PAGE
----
NB: The RunGenerator target will always be considered out-of-date and, thus, always run. However, since it does nothing (besides printing the comment and checking the dependencies) in this case, that doesn't matter. The custom command will take care of regeneration IF required.

Update after comments:

If you do not know the name of the files, you can use

ADD_CUSTOM_COMMAND( OUTPUT generated.timestamp
                    COMMAND python generateSources.py xmlfile1 xmlfile2
                    COMMAND ${CMAKE_COMMAND} -E touch generated.timestamp
                    DEPENDS xmlfile1 xmlfile2 generateSources.py 
                    COMMENT "Generating source code from XML" )

However: Using GLOB requires you to explicitly run CMake to update your file lists. Integrating this into the custom command would probably mess up your build process (if several projects are building in parallel and one project restarts CMake configuration). IIRC, it is ok for you to run CMake manually when you know that either the python script or the XML files changed but your problem is that those files are touched when anything else requires a re-run of CMake.

If the python script does not take too long to run, you could let it run with each CMake run (like you do now) but make sure that the unchanged files do not get touched, you can try the following (untested):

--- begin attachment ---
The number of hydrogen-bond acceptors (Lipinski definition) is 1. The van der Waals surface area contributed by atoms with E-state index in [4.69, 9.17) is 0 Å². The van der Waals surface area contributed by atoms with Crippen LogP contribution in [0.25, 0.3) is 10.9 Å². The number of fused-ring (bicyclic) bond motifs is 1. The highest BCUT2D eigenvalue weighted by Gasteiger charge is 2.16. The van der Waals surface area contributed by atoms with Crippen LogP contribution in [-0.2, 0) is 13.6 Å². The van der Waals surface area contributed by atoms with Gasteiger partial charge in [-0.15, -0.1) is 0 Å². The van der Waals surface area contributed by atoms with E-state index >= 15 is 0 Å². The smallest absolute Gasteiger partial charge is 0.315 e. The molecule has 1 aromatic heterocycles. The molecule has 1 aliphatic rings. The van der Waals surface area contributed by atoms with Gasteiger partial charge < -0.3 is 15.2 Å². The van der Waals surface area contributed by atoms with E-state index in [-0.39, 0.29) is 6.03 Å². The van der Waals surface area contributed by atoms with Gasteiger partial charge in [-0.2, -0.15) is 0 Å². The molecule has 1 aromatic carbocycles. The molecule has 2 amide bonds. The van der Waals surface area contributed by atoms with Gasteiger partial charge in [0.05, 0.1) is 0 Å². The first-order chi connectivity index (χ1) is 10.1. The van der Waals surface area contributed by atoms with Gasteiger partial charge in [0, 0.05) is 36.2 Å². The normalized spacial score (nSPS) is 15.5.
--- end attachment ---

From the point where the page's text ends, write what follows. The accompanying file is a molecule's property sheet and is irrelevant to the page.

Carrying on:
# generated sources files into a temporary directory (adjust your current execute_process)
EXECUTE_PROCESS( COMMAND python ../generateSources.py ../xmlfile1 ../xmlfile2 
                 WORKING_DIRECTORY tmp )

# get the filenames

# copy to the "expected" directory, but only if content CHANGED
    CONFIGURE_FILE( "${F}" "./generated/${FN}" COPY_ONLY )

# use your current globbing command
  • 1
    Just stumble across this one stackoverflow.com/questions/24416133/… (did not try to reproduce this) which you might want/need to look into when trying ADD_CUSTOM_COMMAND. Commented Oct 6, 2014 at 7:52
  • I tried custom command. Unfortunately, I don't know in advance which files I will generate (so OUTPUT is unknown). Is there a way to work around that? Commented Oct 6, 2014 at 11:27
  • Actually, I could modify my code generator to always output a "keystone" file that can be used to track when it was last run. After that, I could then file(GLOB) for the actual OUTPUT... Or would the GLOB run every time and cause a full rebuild? Commented Oct 6, 2014 at 11:32
  • 1
    Regarding GLOB: No, FILE(GLOB...) is only executed at cmake time. So you have to manually invoke cmake if the list of files change. That's why CMake recommends to explicitly list the relevant files. Is there any way for you to have fixed/determinable filenames? Commented Oct 6, 2014 at 11:56
  • 1